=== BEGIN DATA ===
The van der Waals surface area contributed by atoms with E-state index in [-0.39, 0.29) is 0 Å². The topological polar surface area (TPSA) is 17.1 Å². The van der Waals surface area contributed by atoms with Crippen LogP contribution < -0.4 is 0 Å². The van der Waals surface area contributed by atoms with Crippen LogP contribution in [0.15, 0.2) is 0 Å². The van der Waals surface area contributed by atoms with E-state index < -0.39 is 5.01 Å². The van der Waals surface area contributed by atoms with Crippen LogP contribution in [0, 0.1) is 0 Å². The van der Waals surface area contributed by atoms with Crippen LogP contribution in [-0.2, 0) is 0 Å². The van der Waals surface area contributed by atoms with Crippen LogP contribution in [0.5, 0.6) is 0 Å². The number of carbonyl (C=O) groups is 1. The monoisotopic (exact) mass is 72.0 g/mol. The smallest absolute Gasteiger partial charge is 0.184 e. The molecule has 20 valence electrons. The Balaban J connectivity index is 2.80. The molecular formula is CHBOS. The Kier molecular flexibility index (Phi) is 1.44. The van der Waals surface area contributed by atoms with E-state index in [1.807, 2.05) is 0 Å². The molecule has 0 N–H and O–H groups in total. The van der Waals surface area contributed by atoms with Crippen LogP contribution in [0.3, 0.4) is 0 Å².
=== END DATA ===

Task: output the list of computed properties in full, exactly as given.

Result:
The van der Waals surface area contributed by atoms with E-state index in [-0.39, 0.29) is 0 Å². The topological polar surface area (TPSA) is 17.1 Å². The van der Waals surface area contributed by atoms with Crippen LogP contribution < -0.4 is 0 Å². The van der Waals surface area contributed by atoms with Crippen LogP contribution in [0.15, 0.2) is 0 Å². The van der Waals surface area contributed by atoms with E-state index < -0.39 is 5.01 Å². The van der Waals surface area contributed by atoms with Crippen LogP contribution in [0, 0.1) is 0 Å². The van der Waals surface area contributed by atoms with Crippen LogP contribution in [-0.2, 0) is 0 Å². The van der Waals surface area contributed by atoms with Crippen LogP contribution in [0.5, 0.6) is 0 Å². The number of carbonyl (C=O) groups is 1. The monoisotopic (exact) mass is 72.0 g/mol. The smallest absolute Gasteiger partial charge is 0.184 e. The molecule has 20 valence electrons. The Balaban J connectivity index is 2.80. The molecular formula is CHBOS. The Kier molecular flexibility index (Phi) is 1.44. The van der Waals surface area contributed by atoms with E-state index in [1.807, 2.05) is 0 Å². The molecule has 0 N–H and O–H groups in total. The van der Waals surface area contributed by atoms with Crippen LogP contribution in [0.3, 0.4) is 0 Å².